Our Madiyar has been with us since 2009. When he first arrived in the US at age 13, he had a complete disdain for all things educational. He told me school was boring and he would never like it. He was far behind academically and was overwhelmed by the expectations of his grade level. His behavior was disruptive and his social skills were weak. As a result, he had to be removed from regular classes and taught one-on-one initially. Fast forward to this past week...our very proud young man took home an Academic Achievement Award (think Honor Roll), the Significant Academic Progress award (voted on by all the faculty), and the 9th. grade Fine Arts award. How could I not sniffle through that one?
My new 11th and 10th graders with their awards

The afternoon ceremony was for the lower school, grades 6 & 7, so I was back in my seat with my camera in hand for my two middle schoolers. It was another time of smiles and sniffles and memories for me.

Our Tanya has been with our family the longest of our KZ kids; she came to us at age 6 so she's had all of her education here in the US. Tanya has always loved school but due to her prenatal exposure to alcohol, learning and memorizing is difficult for her. This academic year was especially tough for Tanya. Even though she worked very hard, she was failing most of her classes for the first two trimesters. In the last trimester, with incredible support from her teachers and a monumental effort from our girl, Tanya's grades rose dramatically in all classes. Not only did she pass everything, she actually got an academic achievement award (again, think Honor Roll)! She also received a REACH award, a high honor at her school; she was nominated for this award by her Ancient Civilizations teacher who had been a witness to Tanya's improvements. (Her first trimester grade in Ancient Civ was 11%; she finished the year at 71%. For a child with memory issues in a class that's all about memorization and comprehension, this is akin to a small miracle.) There I was bawling like a baby...so proud.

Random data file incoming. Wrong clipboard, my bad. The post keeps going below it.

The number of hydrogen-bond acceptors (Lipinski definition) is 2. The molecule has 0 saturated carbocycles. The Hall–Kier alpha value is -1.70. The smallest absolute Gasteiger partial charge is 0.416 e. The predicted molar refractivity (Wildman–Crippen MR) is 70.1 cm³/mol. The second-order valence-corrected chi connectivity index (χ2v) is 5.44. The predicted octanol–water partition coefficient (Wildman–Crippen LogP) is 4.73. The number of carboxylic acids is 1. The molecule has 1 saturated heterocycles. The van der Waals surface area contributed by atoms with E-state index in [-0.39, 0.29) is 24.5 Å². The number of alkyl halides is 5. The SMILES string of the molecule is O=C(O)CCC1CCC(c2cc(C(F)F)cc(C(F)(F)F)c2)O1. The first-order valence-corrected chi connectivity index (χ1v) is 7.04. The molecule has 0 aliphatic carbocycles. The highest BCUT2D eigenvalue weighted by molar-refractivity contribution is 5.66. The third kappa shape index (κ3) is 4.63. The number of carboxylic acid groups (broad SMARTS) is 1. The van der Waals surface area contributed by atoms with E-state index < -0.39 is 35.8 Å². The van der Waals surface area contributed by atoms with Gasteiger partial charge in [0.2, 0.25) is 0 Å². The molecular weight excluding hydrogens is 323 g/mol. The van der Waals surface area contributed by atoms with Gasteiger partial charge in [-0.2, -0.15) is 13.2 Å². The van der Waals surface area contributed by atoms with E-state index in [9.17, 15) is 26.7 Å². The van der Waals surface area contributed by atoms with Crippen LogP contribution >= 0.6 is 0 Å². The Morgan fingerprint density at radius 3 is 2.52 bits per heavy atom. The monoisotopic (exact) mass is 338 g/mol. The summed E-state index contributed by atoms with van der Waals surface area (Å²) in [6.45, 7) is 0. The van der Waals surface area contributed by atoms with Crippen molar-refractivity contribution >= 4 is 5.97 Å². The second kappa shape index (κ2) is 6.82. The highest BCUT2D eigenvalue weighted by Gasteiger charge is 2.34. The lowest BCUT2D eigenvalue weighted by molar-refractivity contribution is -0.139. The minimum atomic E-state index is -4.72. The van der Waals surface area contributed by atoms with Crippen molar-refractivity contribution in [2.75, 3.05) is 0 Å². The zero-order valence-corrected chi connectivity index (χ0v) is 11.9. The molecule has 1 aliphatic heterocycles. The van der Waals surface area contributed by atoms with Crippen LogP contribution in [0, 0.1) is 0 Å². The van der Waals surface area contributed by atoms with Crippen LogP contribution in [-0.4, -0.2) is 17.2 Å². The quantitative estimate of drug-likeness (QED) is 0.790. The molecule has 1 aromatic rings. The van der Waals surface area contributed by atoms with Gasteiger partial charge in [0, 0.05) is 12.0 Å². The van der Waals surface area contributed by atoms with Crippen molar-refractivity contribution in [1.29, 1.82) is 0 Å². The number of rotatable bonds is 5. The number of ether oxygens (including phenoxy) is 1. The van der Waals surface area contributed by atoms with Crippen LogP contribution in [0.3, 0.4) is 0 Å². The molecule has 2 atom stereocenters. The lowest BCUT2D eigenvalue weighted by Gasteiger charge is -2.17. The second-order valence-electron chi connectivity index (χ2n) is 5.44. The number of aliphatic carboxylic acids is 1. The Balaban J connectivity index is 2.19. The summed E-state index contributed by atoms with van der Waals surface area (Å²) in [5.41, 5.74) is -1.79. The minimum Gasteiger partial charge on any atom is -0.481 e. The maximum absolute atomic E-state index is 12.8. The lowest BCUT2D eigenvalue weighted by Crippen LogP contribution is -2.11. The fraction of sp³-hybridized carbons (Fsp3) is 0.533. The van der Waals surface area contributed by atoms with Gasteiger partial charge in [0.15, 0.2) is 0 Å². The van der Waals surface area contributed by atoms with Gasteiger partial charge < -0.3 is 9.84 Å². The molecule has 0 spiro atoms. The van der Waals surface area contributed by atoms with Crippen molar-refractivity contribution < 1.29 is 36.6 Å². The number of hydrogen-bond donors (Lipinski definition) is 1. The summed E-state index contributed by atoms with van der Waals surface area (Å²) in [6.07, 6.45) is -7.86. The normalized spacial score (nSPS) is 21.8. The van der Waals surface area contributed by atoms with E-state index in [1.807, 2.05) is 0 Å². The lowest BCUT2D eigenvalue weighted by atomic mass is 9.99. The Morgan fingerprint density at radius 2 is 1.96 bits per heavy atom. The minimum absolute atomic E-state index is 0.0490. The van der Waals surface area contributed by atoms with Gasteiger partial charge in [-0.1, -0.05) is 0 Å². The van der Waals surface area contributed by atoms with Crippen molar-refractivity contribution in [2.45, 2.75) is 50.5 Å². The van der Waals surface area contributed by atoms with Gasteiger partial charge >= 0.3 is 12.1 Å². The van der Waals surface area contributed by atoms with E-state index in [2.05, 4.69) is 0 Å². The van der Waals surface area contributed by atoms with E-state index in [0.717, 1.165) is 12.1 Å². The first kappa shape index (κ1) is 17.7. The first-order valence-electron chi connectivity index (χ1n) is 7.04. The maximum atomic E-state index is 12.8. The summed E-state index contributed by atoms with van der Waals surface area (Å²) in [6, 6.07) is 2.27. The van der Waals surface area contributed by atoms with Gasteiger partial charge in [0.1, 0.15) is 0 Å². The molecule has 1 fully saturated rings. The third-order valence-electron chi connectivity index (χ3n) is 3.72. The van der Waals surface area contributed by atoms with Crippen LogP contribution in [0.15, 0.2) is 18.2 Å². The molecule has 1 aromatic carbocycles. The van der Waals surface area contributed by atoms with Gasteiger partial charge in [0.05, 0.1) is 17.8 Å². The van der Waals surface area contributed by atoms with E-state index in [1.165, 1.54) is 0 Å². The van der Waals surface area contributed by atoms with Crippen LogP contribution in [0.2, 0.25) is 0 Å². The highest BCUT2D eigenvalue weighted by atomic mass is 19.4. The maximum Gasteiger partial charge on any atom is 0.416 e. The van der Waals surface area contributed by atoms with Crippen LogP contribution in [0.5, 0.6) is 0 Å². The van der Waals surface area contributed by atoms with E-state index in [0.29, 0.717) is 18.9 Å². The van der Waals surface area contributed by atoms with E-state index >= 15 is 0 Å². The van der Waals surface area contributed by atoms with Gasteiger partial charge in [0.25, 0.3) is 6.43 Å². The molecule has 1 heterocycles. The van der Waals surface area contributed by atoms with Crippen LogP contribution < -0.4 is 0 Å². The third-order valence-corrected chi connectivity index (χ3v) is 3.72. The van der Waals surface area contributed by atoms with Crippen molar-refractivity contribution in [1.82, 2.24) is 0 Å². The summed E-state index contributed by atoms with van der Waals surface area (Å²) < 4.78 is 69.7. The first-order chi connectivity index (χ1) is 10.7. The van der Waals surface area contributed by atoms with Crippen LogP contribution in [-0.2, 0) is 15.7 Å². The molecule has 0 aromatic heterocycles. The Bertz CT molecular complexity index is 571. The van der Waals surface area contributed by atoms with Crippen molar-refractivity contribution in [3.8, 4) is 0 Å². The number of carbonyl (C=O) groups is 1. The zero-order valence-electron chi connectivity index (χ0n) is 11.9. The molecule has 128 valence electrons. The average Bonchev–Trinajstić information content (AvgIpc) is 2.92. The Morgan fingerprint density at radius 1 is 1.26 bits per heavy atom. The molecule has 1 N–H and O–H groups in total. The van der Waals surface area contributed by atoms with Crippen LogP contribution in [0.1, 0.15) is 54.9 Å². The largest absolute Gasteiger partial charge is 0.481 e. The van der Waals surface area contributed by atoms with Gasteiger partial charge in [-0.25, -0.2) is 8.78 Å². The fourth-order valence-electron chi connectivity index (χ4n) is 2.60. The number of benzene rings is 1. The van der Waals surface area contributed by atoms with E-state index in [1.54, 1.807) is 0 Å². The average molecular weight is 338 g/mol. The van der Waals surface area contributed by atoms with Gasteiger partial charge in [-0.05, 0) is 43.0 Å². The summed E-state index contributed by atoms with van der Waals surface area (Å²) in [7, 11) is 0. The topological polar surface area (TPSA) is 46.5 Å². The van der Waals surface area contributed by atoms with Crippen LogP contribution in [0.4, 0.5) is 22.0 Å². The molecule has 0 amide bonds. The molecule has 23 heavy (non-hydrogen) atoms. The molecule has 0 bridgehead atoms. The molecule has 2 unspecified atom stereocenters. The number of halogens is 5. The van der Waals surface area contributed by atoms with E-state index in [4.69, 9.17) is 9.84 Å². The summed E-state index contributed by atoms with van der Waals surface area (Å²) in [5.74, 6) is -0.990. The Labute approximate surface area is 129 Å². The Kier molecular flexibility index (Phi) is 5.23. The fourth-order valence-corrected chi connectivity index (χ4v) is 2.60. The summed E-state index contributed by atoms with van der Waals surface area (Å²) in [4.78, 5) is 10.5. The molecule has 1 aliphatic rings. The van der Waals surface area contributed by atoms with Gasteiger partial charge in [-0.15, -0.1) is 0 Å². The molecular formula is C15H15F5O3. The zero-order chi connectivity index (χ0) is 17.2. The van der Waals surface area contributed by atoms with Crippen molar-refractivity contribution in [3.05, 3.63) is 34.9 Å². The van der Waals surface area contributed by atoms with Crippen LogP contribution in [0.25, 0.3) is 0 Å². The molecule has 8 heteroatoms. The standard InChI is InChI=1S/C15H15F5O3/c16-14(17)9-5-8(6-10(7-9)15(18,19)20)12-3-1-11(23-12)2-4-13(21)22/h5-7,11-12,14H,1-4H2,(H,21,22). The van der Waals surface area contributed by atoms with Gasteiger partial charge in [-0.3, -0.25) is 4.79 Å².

Tanya and friend...look at that award winning smile!